• Karen
    Reply

    I haven’t quite finished the podcast yet, but I wanted to pipe up about the division Joel and Antonia express between people needing gentleness and people needing challenge. I think this is a false division that tends to make us try to sort people according to whether they have experienced ‘enough’ trauma to require gentleness.
    In my experience, healing small ‘t’ trauma through EFT tapping, and learning to be gentle and supportive to myself has naturally led to being more able to take on suitable levels of challenge in the world, which has created a virtuous cycle of reward.
    The gentleness, support and releasing trauma are intrinsic and ongoing elements in taking on challenge.

  • Richard Hayter
    Reply

    With 5 aces I could also have ended up doing something stupid, but the part of my personality DNA kept me sane enough to grow learn and overcome. It probably changed my personality into what I am now. INFJ which I see as a huge positive. What do you think?

    • Karen
      Reply

      Hmm, I think what I mean is that gentleness and challenge are not mutually exclusive. Though maybe for some people and at some times toughness is the only way to challenge?

      • Karen
        Reply

        Aargh reply in wrong place, sorry!

  • Marcus
    Reply

    While I agree with all the points raised there are angles that are significant and haven’t been approached.

    Firstly, if someone scored a 1 for lack of support at home and had a particularly traumatic school life then the effects could be much more severe.

    Secondly, issues relating to racism, homophobia and transphobia direct or indirect can also have effects, especially when combined with an environment that isn’t supportive.

    Some global issues were alluded to near the end, it would be interesting to explore studies in some of these areas.

    • Anonymous
      Reply

      “Homophobia” (literally “fear of men”) is a nonsense buzzword invented by leftists. What many homosexuals and leftists call homophobia is actually disgust or disapproval experienced by many heterosexuals towards homosexuals when they view affection between homosexuals or when they consider how destructive and disease-transmitting homosexual anal sex and other homosexual sexual practices are.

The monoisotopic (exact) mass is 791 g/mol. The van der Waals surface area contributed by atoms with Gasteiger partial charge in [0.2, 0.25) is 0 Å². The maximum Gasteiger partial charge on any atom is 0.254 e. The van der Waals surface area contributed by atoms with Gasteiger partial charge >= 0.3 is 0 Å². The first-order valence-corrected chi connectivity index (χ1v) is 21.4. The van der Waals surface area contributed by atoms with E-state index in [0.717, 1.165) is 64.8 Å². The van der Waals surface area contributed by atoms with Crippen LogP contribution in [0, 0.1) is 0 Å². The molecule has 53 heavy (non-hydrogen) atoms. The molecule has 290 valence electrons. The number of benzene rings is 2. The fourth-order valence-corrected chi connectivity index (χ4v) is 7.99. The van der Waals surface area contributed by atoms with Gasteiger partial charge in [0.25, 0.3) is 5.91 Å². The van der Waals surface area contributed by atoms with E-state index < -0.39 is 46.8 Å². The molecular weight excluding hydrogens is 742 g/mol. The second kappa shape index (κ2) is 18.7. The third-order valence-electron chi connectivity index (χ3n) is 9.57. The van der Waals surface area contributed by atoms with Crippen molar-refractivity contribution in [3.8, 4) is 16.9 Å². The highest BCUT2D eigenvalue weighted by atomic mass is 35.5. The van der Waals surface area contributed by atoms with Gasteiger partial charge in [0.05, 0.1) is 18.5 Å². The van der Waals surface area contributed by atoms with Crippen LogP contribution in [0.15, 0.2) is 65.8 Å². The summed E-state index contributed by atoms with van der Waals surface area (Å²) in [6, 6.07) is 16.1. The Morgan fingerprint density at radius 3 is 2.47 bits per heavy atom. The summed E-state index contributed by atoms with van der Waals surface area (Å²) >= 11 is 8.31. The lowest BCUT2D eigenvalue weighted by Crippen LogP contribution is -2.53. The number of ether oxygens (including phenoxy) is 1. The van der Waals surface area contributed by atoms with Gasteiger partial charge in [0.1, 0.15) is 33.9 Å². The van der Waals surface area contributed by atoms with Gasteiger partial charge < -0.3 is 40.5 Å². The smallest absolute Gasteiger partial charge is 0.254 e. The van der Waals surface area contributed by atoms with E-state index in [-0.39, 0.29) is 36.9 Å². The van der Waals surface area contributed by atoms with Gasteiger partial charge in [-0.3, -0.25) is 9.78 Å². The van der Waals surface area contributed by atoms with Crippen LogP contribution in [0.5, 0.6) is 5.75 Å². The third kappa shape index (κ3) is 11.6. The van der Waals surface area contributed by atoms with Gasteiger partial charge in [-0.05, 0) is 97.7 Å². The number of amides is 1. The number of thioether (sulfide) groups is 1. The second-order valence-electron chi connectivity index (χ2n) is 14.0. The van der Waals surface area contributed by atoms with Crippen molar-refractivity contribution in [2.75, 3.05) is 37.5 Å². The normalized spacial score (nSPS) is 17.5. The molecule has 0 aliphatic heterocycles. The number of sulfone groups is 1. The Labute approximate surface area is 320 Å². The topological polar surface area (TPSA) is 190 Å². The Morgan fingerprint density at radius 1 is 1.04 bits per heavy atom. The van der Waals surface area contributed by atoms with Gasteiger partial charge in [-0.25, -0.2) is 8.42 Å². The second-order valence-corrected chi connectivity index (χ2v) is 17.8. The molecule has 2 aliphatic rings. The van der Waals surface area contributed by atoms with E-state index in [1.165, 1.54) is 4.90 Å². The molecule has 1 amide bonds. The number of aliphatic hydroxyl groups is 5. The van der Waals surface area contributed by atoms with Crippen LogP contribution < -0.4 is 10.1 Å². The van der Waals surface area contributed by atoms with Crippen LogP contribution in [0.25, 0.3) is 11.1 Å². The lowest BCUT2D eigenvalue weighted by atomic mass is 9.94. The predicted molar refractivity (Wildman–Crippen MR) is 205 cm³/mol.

“Transphobia” is another nonsense buzzword invented by leftists. There is no such thing as transgender, there is only a man or woman with a mental disorder called gender dysphoria. One cannot change their biological sex, they can just mutilate their genitals through “sex reassignment surgery” to mimic the opposite sex, and take sex hormones of the opposite sex which mess them up emotionally, physically, and mentally even more. A more accurate term for them is gender impostors. The fact that the suicide rate for gender dysphoric people is something like eight times the normal rate shows you these people are not happy or mentally healthy or stable.

  • James
    Reply

    I have 5 aces, guess if I was in Vegas I’d be getting beat up and kicked out of the casino for cheating.
    I was able to heal and overcome my past trauma by using the NLP Swish technique, which has been modified by the Human Given’s Group into the Rewind Technique.

    https://www.google.com/url?sa=t&rct=j&q=&esrc=s&source=web&cd=&cad=rja&uact=8&ved=2ahUKEwiMsOzw8uPvAhVsMVkFHVXRCd4QFjAAegQIAxAD&url=https%3A%2F%2Fwww.hgi.org.uk%2Fhuman-givens%2Fintroduction%2Fwhat-are-human-givens&usg=AOvVaw2g7tJ1FwGeH1_vfKWPT23p

    I don’t agree with the assessment that I would turn into a person that commits domestic violence. I have been domestically violated but I take no joy in hurting others, nor do I raise my hand to anyone, unless I was defending myself. I’d rather walk away then hurt someone.

    I don’t do any drugs, or drink alcohol in excessive quantities either. I’m a cheap date, two and I’m done, carry me home. I may drink alcohol once per year likely cider for thanksgiving.

    I’m thinking cognitive functions play a role in how we interpret the past and how we deal with trauma and the present.

    • Antonia Dodge
      Reply